Q & A with MFA

LEARN MORE ABOUT YOUR COOPERATIVE LEADERS

This is a continuing series of interviews with MFA Incorporated’s board of directors to help members get to better know their cooperative’s leadership. In this edition, we’re featuring Steve Stone, District 12 director from Galena, Mo., where he and his family run a 400-head cow/ calf operation and grow hay and pasture.

When you look at MFA’s values statement, which one means the most to you and why?
Stone: I believe it’s honesty and integrity, even though team spirit and accountability are close behind. As our values statement says, “Honesty is about what you say. Integrity is about what you do. We will only make promises that we can keep.” I try to live my life that way and wouldn’t want to be involved with a co-op that didn’t share those values. In good times and bad times, the board and employees of MFA are a great bunch of people to work with, all of us focused on the common goal of serving farmers with honesty and integrity in everything we do.

StoneWhat would you say are some of MFA’s most significant changes and achievements since you were elected to the board in 2018?
Stone: The new retail sales structure is probably the biggest change. We’ve also seen some consolidations and location closures as MFA works to be more efficient with its resources and infrastructure. Navigating the COVID-19 pandemic and figuring out how to keep stores open and conduct meetings brought changes in how we did business. As a board, we’re becoming really involved with MFA’s audit and risk, governance and strategic planning committees and are trying to establish more open lines of communications with staff. By taking a more active role, it gets us in touch and in tune with people in all areas of MFA—not just sitting in the boardroom.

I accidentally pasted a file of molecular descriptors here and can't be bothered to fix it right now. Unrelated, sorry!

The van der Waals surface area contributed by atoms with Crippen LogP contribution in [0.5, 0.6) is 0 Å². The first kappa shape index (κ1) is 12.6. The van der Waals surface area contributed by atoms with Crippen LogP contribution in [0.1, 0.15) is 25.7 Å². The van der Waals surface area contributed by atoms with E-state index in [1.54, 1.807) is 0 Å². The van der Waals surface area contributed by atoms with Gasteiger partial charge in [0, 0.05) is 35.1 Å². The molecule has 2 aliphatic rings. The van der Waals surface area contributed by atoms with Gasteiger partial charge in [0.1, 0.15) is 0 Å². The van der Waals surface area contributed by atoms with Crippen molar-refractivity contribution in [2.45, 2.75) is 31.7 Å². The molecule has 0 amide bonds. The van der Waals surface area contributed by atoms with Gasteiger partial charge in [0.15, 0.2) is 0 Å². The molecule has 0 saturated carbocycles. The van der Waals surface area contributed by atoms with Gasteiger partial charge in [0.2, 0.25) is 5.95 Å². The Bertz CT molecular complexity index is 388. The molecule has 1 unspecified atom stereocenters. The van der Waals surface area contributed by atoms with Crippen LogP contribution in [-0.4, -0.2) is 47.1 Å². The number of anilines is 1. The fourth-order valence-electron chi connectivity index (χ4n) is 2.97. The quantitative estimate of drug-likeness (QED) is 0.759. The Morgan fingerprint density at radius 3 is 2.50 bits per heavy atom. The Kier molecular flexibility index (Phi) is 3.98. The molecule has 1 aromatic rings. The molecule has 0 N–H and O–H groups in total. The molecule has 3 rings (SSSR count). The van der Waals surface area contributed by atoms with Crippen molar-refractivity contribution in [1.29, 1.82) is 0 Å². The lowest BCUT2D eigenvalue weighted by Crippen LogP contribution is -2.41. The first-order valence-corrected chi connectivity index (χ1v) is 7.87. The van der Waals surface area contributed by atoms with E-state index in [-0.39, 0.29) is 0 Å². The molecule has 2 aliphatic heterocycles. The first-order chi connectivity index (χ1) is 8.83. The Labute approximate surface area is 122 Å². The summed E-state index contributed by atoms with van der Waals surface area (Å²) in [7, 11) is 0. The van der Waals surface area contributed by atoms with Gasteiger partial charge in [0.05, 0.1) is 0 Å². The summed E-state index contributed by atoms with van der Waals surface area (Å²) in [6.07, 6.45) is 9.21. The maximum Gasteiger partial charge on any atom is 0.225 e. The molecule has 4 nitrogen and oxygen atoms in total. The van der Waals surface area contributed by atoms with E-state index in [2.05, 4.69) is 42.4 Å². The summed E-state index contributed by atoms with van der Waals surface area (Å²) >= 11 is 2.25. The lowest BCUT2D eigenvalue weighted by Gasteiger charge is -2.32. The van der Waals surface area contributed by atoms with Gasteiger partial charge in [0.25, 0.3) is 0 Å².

MFA’s 2021 fiscal year ended Aug. 31 with a strong financial improvement over the past few years. What are some of the key factors in those results?
Stone: A lot of ag businesses have struggled, not just MFA, but we’ve worked really hard to “right the ship.” Many of the issues were out of our control, from weather to grain prices to the overall economy. This year, those factors turned around, with favorable weather and commodity prices, so farmers were able to invest back into their operations. MFA management and staff did a good job of managing expenses and marketing products to the farmers who had extra money to spend. They also did a great job having the products the farmers needed and wanted, even though it wasn’t always easy to keep those on the shelves.

Even with a profitable year, MFA can’t rest on its laurels. What opportunities and challenges does
the cooperative face? How will you and your fellow board members help keep the company on track?
Stone: Opportunity-wise, MFA can work toward generating new business, getting a bigger share of the marketplace and perfecting our new sales structure. The way that I like to be sold is for a person to know what I need and offer services or products without me having to ask about it. That all comes down to customer partnering. The MFA sales staff must work to develop those personal relationships, and those relationships must be measurable, monitored and rewarded. And just like farmers, MFA needs to have the mindset of reinvesting in our infrastructure when we have profitable years. As for challenges, we’d have to be crystal ball readers to know what the weather, trade and markets are going to do. But we do know MFA faces some tough decisions on consolidations and pooling assets to remain efficient and profitable. As a board, our challenge is to support management and staff in their efforts to make 2022 the best year it can be.

What have you learned about MFA during your tenure as director that you might not have learned without the closer involvement?
Stone: I didn’t realize how big and complex MFA was until I got in the boardroom and tried to wrap my head around how it all worked. I still learn new things at every board meeting. Also, I didn’t realize the diversity of agribusiness in the state of Missouri. I’ve gotten to know some of the best people from every sector of agriculture, and it’s been a great experience. I look forward to serving in the years to come.

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